The last coordinated cessation of hostilities nationwide was during peace talks in 2016.
UN Secretary-General António Guterres welcomed the truce, which he said has “fueled one of the world’s worst humanitarian crises.”
The war has killed tens of thousands of people and has left millions on the brink of starvation.
On Friday, Guterres commended “the Government of Yemen, the Saudi-led coalition and the Houthis for agreeing on a two-month truce in Yemen, including cross-border attacks.”
The truce can be renewed past the two-month period with the consent of the parties, Grundberg added.
The foreign minister for Yemen’s Saudi-backed internationally recognized government said Friday that he would be taking steps to release prisoners, open Sana’a airport and allow oil ships through Hodeidah port.
“We immediately announce the release of the first two fuel ships through the port of Hodeidah,” he added.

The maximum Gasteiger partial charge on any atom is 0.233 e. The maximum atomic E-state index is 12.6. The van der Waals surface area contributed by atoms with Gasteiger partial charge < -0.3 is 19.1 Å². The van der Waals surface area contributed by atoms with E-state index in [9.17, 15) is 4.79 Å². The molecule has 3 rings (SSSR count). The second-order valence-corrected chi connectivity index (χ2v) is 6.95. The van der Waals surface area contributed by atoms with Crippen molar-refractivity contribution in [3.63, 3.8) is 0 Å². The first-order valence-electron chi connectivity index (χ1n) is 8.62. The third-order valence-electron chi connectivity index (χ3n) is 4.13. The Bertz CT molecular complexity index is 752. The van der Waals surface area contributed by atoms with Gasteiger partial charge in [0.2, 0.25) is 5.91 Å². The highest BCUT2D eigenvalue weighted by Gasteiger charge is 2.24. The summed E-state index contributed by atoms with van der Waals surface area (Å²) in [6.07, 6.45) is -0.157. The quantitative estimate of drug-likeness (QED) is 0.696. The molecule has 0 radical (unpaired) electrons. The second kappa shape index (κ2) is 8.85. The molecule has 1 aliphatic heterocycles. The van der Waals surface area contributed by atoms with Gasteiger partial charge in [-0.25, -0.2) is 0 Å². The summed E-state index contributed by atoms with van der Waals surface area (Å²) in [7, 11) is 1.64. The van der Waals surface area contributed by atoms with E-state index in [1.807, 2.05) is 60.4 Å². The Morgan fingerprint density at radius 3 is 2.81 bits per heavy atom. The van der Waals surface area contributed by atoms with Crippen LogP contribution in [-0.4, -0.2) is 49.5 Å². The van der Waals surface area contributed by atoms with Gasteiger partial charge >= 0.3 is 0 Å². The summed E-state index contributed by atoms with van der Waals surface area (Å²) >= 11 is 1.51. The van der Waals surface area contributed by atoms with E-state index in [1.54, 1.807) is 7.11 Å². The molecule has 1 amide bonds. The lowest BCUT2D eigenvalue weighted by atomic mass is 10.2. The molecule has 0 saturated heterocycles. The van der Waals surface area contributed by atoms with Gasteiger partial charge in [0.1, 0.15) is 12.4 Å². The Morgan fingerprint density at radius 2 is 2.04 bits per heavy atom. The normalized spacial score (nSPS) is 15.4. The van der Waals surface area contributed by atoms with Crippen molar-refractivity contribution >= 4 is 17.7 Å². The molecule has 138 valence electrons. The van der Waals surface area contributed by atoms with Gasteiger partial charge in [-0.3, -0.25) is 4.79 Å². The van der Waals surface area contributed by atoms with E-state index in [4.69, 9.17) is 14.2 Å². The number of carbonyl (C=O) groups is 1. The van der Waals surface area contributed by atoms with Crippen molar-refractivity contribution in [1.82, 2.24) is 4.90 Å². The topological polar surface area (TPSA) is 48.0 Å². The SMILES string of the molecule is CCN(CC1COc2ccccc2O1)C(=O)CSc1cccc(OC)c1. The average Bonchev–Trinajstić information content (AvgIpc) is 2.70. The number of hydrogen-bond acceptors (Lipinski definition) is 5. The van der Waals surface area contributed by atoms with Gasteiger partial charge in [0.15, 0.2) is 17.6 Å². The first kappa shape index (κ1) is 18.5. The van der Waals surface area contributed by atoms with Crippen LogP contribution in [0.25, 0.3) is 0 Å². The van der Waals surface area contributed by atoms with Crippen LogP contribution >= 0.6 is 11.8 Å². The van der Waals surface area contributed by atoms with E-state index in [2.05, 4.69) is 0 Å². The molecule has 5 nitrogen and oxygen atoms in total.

Guterres underlined the importance of the truce in his statement, saying: “For more than seven years, war has devastated the lives of millions of Yemeni women, children and men. It is difficult to imagine the extent of their suffering, which has mainly taken place far from the media spotlight. The war has fueled one of the world’s worst humanitarian crises, brought state institutions to the verge of collapse, reversed human development by two decades, and threatened regional peace and security.
“Today must be the start of a better future for the people of Yemen,” he said.
Saudi-led coalition and Houthis agree on truce in Yemen, raising hopes for the ‘start of a better future’